By: S. Leigh Matchett, Esq.
In Kenz v. Miami-Dade County, 116 So.3d 461 (Fla. 3d DCA 2013), the Third District Court of Appeal of Florida faced the issue of whether Section 768.0755, Florida Statutes, should be retroactively applied to cases that were pending during when the statute took effect.
At the time of the Appellant’s initial filing, Section 768.0755, Florida Statutes (2002) was in effect and did not require “[a]ctual or constructive notice of the transitory foreign object or substance” for a premise liability claim. Prior to trial in this matter, the 2010 statute took effect, which conversely required proof of “actual or constructive knowledge” by the business establishment. In order for the Third District Court to resolve this issue, it had to determine whether the statute was substantive or procedural in nature.
The Third District Court held that Section 768.0755, Florida Statutes, was procedural in nature because it “codifies a means and method by which a plaintiff shows that the defendant-business establishment has breached its duty of care.” Thus in determining that Section, 768.0755, Florida Statutes, was procedural in nature, the Third District Court affirmed the grant of summary judgment in favor of the defendants.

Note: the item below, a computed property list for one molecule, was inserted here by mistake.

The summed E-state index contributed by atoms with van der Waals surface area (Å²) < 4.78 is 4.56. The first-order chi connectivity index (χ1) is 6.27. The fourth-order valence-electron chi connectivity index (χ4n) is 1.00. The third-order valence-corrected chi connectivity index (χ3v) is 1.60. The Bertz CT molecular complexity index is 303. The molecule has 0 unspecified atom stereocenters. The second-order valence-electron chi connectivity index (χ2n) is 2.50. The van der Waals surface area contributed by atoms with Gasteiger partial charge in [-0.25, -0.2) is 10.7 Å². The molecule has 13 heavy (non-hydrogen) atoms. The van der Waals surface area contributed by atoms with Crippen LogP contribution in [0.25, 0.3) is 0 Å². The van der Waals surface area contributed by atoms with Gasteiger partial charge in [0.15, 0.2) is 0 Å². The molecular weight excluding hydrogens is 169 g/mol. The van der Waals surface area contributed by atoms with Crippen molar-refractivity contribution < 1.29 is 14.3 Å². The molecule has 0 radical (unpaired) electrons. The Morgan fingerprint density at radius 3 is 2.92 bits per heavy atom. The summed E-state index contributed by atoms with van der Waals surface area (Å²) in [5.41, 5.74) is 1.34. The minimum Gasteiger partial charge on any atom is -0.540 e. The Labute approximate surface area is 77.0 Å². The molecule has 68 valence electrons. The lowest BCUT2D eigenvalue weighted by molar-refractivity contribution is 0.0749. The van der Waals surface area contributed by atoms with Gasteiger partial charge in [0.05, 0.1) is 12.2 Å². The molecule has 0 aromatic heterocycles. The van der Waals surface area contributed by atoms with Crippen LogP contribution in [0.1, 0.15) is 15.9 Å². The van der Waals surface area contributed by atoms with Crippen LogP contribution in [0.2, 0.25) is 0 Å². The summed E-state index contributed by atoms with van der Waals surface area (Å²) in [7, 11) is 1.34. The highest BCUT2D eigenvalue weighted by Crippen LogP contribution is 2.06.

The Third District Court’s opinion in Kenz shifted the burden of proof from the defendant to the plaintiff. Prior to Kenz, the Florida Supreme Court had held in Owens v. Publix Supermarkets, Inc., 802 So. 2d 315, 320 (Fla. 2001), that there was a “rebuttable presumption of negligence that the premises owner did not maintain the premises in a reasonably safe condition.”
Most recently, in Pembroke Lakes Mall Ltd. v. McGruder, the Fourth District Court of Appeal came to a different conclusion concerning this same issue. In certifying its conflict with the 3rd DCA’s Kenz decision (which held Fla. Stat. §768.0755 was a procedural change and should be applied retrospectively), the Fourth District requested resolution by the Florida Supreme Court. This decision is effective immediately and applies to all pending cases in the 4th DCA, unless and until the 4th DCA elects to reconsider the case, which is not likely.
The Fourth District Court reasoned that the 2010 statute added a new element to a premise liability claim and therefore created a new legal obligation and new legal consequences that would affect a plaintiff’s substantive rights. The Fourth District Court opined that retroactively applying the 2010 statute “would result in a wholesale abolition of [the plaintiff’s] accrued causes of action. This type of impediment to a preexisting cause of action is constitutionally impermissible.”
Each of these opinions will be controlling in their respective Districts. However, in a trial court’s District that has not issued an opinion on the matter, the trial court is left to decide which opinion is the controlling precedent until this issue is decided in its own District.